Northern Tanzania may be laden with safari treasure, but finding the best way to take it all in requires some know-how. Fear not: we’ve asked Philip Briggs, author of many Bradt guides to Africa including, Tanzania, Northern Tanzania and East African Wildlife, to provide you with some guidance.
he northeast of Tanzania packs an incredible number of travel icons into one relatively compact tourist circuit. As a measure of this, the region boasts a full four UNESCO World Heritage sites, namely Kilimanjaro, Ngorongoro Crater, the legendary Serengeti National Park and the relatively underpublicised prehistoric rock art sites of Kondoa District.
Scenically, northern Tanzania is stupendous. Visual highlights embrace snow-capped Kilimanjaro and nearby Mount Meru (Africa’s fifth highest mountain), as well as a string of beautiful lakes that run along the Rift Valley escarpment east of the Serengeti.
And evidence of the violent tectonic activity that shaped these wild landscapes is everywhere, from the extinct calderas that stud the Ngorongoro Highlands to the eruptive Ol Doinyo Lengai, one of East Africa’s most active volcanoes.
Fittingly for an area that played a crucial role in human evolution, northern Tanzania supports a diversity of modern cultures whose traditions hark back to older times. There are the hunter-gatherer Hadza of the Eyasi Basin, the agriculturist Wa-Arusha who inhabit the slopes of Mount Meru, and – most emblematic of all – the red-robed, spear-wielding Maasai, who still follow their ancestral cattle-herding lifestyle, often right alongside the wildlife, in the Ngorongoro Highlands and Maasai Steppes.
But northern Tanzania’s main attraction is undoubtedly its wildlife viewing, which is more than a match for any African safari circuit. It starts with the peerless Serengeti, a vast tract of undulating savannah that hosts the legendary wildebeest migration along with a profusion of lions and other predators.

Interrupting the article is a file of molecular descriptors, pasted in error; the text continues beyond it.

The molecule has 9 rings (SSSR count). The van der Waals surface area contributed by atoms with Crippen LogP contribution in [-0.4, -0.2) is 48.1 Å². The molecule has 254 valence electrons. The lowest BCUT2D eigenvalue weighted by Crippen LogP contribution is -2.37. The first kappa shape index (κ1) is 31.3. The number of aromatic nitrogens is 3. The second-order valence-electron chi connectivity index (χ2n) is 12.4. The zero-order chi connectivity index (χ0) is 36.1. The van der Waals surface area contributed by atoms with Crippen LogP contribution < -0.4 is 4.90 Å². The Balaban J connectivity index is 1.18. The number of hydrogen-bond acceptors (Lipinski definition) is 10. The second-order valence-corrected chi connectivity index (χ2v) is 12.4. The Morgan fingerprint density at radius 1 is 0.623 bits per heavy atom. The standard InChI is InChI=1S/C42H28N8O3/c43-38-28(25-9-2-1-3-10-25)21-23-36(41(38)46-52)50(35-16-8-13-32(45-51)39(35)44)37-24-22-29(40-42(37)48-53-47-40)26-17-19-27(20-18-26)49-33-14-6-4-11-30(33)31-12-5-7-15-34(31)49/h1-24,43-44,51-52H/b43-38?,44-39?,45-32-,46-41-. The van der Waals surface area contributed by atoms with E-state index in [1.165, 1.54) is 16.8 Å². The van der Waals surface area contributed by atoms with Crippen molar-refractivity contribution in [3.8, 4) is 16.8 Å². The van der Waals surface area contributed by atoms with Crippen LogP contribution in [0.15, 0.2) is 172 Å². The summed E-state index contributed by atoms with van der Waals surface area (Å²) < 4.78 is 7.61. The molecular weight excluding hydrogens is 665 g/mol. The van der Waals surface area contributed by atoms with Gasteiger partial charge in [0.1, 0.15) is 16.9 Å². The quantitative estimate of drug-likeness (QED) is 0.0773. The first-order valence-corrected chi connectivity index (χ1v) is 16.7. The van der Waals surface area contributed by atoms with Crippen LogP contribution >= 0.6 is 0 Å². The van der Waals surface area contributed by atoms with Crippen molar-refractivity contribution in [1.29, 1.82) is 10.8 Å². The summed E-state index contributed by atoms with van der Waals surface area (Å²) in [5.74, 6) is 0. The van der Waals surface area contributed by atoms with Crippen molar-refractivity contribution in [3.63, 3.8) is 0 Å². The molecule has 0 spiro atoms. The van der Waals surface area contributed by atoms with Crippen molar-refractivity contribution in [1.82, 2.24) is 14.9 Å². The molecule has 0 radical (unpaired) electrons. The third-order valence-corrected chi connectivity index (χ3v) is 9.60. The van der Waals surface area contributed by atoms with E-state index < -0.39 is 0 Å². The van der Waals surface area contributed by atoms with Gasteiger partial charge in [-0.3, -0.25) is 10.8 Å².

Elsewhere, there is the Serengeti-in-miniature that is the Ngorongoro Crater, a pair of underrated small gems in the form of Arusha and Lake Manyara National Parks, and the scrubby Tarangire National Park, home to the region’s largest concentration of elephant.
Whether travelling for one week or two, Tanzania’s northern safari circuit offers rewarding itinerary options. Here are three suggestions to get you started.
Introductory safari (6 days)
Featuring: Lake Manyara National Park, Ngorongoro Crater, Olduvai Gorge and southern Serengeti
Day 1 Leave Arusha early enough so that you can enjoy lunch at a campsite or lodge in or around Lake Manyara National Park. Spend the afternoon on a game drive in the park, stopping at the hippo pool near the gate, a good site for water birds. Then follow the floodplain south to the Maji ya Moto hot springs, a drive that usually yields elephants, giraffes and (if you scan the rocks carefully) timid klipspringers.
Day 2 Ideally, revisit Manyara in the morning, when it tends to be at its quietest. Visit a Maasai manyatta (settlement) en route to one of the lodges or campsites on the Ngorongoro Crater rim, where you can spend the rest of the afternoon scanning the crater floor for wildlife.
Day 3 Get the earliest possible start for a long morning game drive on the crater floor (don’t forget to take a packed breakfast!). Return to your lodge for lunch, then depart for an afternoon drive through the Serengeti, stopping en route at Olduvai Gorge.
Days 4-7 Spend the next two days exploring the Serengeti, then, on Day 6, either undertake the drive back to Arusha or save yourself some time and bruises by flying there directly.